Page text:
It is time to forge the next generation of technology that helps physicians get back to practicing the art of medicine, and not working as data entry specialists.
In the last decade, technology has made massive strides in transforming a paper-based healthcare industry into a digital one; however, the unintended consequences of these implementations on our physicians have been significant. We now stand on the threshold of new phase of health IT innovation, armed with the knowledge of end-user challenges. It is time to forge the next generation of technology that helps physicians get back to practicing the art of medicine, and not working as data entry specialists.
This next generation of health IT needs to bring patients and physicians closer together. Andrew Watson, MD, CMIO and Medical Director of the University of Pittsburgh Medical Center (UPMC) rightly stated: “There are 8,736 hours in a year, yet we expect a 60-minute annual wellness visit to keep our patients healthy for the remaining 8,735 hours of the year. That amount of white noise between visits doesn’t work.” We need to create solutions that enable us to stay in touch with our physicians. In every other aspect of our lives, we rely on technology to keep us connected to family members, co-workers in other offices, and friends in distant cities. Why do accept less connectivity when it comes to our own health care.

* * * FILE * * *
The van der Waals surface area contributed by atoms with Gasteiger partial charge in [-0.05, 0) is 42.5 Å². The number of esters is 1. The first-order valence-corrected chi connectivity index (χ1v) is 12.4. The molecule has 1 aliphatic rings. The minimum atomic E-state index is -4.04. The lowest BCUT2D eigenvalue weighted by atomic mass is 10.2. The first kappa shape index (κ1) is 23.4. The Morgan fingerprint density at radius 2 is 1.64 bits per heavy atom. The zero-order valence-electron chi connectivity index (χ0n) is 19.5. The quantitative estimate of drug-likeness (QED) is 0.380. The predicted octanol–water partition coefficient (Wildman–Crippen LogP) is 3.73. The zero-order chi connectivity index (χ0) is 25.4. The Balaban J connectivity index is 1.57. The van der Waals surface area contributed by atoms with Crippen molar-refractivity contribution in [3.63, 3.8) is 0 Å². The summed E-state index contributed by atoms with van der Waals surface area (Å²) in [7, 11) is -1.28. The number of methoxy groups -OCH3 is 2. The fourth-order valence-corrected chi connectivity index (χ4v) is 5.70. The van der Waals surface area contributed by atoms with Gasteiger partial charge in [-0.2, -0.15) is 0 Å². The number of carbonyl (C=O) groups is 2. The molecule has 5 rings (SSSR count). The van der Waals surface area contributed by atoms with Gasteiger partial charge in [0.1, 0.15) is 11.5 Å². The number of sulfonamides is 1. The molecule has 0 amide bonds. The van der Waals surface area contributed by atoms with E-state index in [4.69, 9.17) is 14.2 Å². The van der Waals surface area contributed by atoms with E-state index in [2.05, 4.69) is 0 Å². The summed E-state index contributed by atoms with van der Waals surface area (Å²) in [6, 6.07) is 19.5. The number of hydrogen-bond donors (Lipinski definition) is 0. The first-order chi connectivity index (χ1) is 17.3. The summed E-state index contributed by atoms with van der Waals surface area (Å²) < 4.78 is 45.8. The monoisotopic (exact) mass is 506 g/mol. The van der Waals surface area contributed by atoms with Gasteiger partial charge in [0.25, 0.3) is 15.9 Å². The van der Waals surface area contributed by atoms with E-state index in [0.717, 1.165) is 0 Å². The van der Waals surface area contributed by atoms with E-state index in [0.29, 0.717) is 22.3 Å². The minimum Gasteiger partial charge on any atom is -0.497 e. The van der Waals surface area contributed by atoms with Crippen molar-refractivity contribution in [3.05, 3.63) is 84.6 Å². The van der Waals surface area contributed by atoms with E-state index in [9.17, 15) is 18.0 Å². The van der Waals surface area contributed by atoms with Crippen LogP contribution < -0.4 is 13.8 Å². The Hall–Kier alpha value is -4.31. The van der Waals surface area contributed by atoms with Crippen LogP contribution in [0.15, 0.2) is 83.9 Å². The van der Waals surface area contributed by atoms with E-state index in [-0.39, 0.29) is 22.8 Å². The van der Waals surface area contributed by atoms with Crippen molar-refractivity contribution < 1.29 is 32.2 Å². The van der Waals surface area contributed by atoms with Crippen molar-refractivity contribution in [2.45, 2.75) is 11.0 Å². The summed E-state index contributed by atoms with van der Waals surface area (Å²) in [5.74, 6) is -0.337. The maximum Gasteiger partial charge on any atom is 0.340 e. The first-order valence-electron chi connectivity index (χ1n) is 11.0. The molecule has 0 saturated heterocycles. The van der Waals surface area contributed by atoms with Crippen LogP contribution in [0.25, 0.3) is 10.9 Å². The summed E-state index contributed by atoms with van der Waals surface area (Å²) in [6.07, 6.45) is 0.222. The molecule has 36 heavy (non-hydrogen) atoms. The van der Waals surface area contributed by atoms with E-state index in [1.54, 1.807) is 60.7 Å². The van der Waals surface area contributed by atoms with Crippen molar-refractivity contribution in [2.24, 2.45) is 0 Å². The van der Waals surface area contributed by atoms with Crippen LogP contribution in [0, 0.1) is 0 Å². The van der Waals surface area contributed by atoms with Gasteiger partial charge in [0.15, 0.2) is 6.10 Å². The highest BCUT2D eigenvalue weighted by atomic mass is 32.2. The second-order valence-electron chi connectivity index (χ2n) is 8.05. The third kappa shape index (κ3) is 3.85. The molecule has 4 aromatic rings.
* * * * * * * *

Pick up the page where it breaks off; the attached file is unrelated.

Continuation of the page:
Technology needs to become the invisible partner to physicians, acting as an invisible scribe and second-opinion in the room, quickly scanning the tomes of patient’s family medical history to determine if a certain gene was documented at some point. In the coming months, we will be featuring technology trends that are having the most impact on the health IT industry and explore the ways we can help physicians practice the art of medicine in a digital world.
To learn more about helping physicians get back to the art of medicine or to download The Art of Medicine in a Digital World eGuide, visit www.nuance.com/for-healthcare/artofmedicine.